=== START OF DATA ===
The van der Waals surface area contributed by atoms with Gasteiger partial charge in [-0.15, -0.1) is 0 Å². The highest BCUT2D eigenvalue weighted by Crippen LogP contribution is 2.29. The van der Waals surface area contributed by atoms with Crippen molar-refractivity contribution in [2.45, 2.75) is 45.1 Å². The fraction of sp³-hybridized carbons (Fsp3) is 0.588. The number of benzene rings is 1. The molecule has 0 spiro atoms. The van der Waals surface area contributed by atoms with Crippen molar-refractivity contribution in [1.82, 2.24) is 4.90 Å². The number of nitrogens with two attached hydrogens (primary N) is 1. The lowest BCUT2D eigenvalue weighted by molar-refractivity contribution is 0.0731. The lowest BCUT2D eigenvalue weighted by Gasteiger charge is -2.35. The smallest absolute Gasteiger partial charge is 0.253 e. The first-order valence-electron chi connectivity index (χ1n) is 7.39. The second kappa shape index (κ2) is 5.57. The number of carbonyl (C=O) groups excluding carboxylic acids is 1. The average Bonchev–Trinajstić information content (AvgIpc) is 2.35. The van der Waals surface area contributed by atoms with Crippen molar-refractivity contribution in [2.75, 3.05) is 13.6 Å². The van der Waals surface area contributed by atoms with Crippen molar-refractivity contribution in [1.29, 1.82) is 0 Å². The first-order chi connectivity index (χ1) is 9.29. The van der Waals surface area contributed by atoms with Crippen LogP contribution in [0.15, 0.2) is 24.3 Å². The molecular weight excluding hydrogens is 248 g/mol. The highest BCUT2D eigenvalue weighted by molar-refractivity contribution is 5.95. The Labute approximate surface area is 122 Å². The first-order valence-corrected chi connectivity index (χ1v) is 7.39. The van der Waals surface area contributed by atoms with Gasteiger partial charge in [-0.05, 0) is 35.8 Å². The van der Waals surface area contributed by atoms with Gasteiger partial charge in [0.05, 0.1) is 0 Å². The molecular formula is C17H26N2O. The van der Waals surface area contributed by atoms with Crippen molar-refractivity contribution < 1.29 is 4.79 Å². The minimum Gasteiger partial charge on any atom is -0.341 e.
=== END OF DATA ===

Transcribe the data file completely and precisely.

The van der Waals surface area contributed by atoms with Gasteiger partial charge in [-0.15, -0.1) is 0 Å². The highest BCUT2D eigenvalue weighted by Crippen LogP contribution is 2.29. The van der Waals surface area contributed by atoms with Crippen molar-refractivity contribution in [2.45, 2.75) is 45.1 Å². The fraction of sp³-hybridized carbons (Fsp3) is 0.588. The number of benzene rings is 1. The molecule has 0 spiro atoms. The van der Waals surface area contributed by atoms with Crippen molar-refractivity contribution in [1.82, 2.24) is 4.90 Å². The number of nitrogens with two attached hydrogens (primary N) is 1. The lowest BCUT2D eigenvalue weighted by molar-refractivity contribution is 0.0731. The lowest BCUT2D eigenvalue weighted by Gasteiger charge is -2.35. The smallest absolute Gasteiger partial charge is 0.253 e. The first-order valence-electron chi connectivity index (χ1n) is 7.39. The second kappa shape index (κ2) is 5.57. The number of carbonyl (C=O) groups excluding carboxylic acids is 1. The average Bonchev–Trinajstić information content (AvgIpc) is 2.35. The van der Waals surface area contributed by atoms with Crippen molar-refractivity contribution in [2.75, 3.05) is 13.6 Å². The van der Waals surface area contributed by atoms with Crippen molar-refractivity contribution in [1.29, 1.82) is 0 Å². The first-order chi connectivity index (χ1) is 9.29. The van der Waals surface area contributed by atoms with Crippen LogP contribution in [0.15, 0.2) is 24.3 Å². The molecular weight excluding hydrogens is 248 g/mol. The highest BCUT2D eigenvalue weighted by molar-refractivity contribution is 5.95. The Labute approximate surface area is 122 Å². The first-order valence-corrected chi connectivity index (χ1v) is 7.39. The van der Waals surface area contributed by atoms with Gasteiger partial charge in [-0.05, 0) is 35.8 Å². The van der Waals surface area contributed by atoms with Gasteiger partial charge in [0.05, 0.1) is 0 Å². The molecular formula is C17H26N2O. The van der Waals surface area contributed by atoms with Crippen molar-refractivity contribution < 1.29 is 4.79 Å². The minimum Gasteiger partial charge on any atom is -0.341 e.